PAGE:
Asian markets tumbled in the morning as an unexpected mandate on the Cyprus bailout package reignited eurozone concerns and the yen firmed against the dollar.
Japan's Nikkei average index fell 2.1 percent or 263.9 points to 12297.1 while South Korea's benchmark KOSPI was down 0.4 percent or 7.03 points to 1979.5. Australia's S&P/ASX 200 slipped 1.3 percent or 68.3 points to 5051.9.
China's Shanghai Composite Index dropped 1.1 percent or 24.06 points to 2254.3. Hong Kong's Hang Seng traded 2.1 percent or 477.8 points to 22055.3.
Cyprus was asked to pay up to 9.9 percent of their bank deposits in exchange for the 10bn euro bailout package by its international lenders. The government is yet to finalise the plan but the fears prompted Cypriots to rush to the cash machines to withdraw their money.
Investors fear that if the country's parliament approves the deal, it could set a precedent for other bigger eurozone economies which may seek bailout aids in the future.
"This move to a 'Stability Levy' in Cyprus - despite claims from eurozone officials that this action is a one off - is likely to damage investors' still fragile confidence," said Jason Hughes, head of premium client management at IG Markets in Singapore.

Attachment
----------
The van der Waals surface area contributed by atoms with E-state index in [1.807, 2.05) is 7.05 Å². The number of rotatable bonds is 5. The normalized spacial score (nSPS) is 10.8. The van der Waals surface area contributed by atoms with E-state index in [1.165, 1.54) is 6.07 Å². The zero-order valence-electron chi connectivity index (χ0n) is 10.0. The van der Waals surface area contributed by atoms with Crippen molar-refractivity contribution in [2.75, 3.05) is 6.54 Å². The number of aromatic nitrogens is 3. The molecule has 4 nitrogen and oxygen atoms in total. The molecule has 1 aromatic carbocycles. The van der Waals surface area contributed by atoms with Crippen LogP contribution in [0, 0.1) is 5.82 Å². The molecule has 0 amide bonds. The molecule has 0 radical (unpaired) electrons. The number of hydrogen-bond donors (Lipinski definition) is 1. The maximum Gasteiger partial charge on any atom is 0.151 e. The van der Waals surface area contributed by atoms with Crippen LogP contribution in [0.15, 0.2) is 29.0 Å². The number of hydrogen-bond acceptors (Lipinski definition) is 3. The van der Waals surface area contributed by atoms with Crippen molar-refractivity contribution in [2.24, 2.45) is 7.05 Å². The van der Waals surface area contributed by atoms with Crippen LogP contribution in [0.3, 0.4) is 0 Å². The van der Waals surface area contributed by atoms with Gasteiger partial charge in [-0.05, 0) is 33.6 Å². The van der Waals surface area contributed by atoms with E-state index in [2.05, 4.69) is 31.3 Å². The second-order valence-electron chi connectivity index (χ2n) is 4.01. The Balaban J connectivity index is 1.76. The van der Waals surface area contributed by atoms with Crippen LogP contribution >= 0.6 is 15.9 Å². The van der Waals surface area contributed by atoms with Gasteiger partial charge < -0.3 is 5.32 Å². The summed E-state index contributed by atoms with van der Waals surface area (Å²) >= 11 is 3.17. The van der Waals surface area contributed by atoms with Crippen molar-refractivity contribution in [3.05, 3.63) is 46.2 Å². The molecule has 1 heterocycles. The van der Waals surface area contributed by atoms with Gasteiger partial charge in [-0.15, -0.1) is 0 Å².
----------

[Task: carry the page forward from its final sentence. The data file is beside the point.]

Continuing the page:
"There is also the additional risk that the next periphery country to be taken to the brink will not only find pressure in the debt markets as bond prices squeeze them, but now will also face a run on their bank deposits at a far earlier stage".
In Japan, investor sentiments dampened after the yen rebounded from its record low levels against its peers. The greenback eased to about 93.45 yen during the day after having topped the 96 mark in the previous week. The single currency, which has come under fresh pressures on the latest eurozone fears, fell to about 121.58 yen from around 124.93 yen touched earlier.
A weak US market performance towards the previous week's end also weighed on Asian markets.
Japanese exporters dropped on the yen's strength. Automobile major Mitsubishi Motors fell 5.6percent while Fuji Heavy Industries was down 4.5 percent. Sony Corp slipped 4.5 percent.
Financial sector traded lower in Hong Kong, with the heavyweight HSBC Holdings dropping 2.6 percent after Financial Times report said that the lender is looking at further layoffs. Bank of Communications eased 3.2 percent while Bank of China was down 2.5 percent.
Mining stocks fell in Sydney. Shares of Rio Tinto were down about 2.1 percent while those of BHP Billiton slipped 2.03 percent.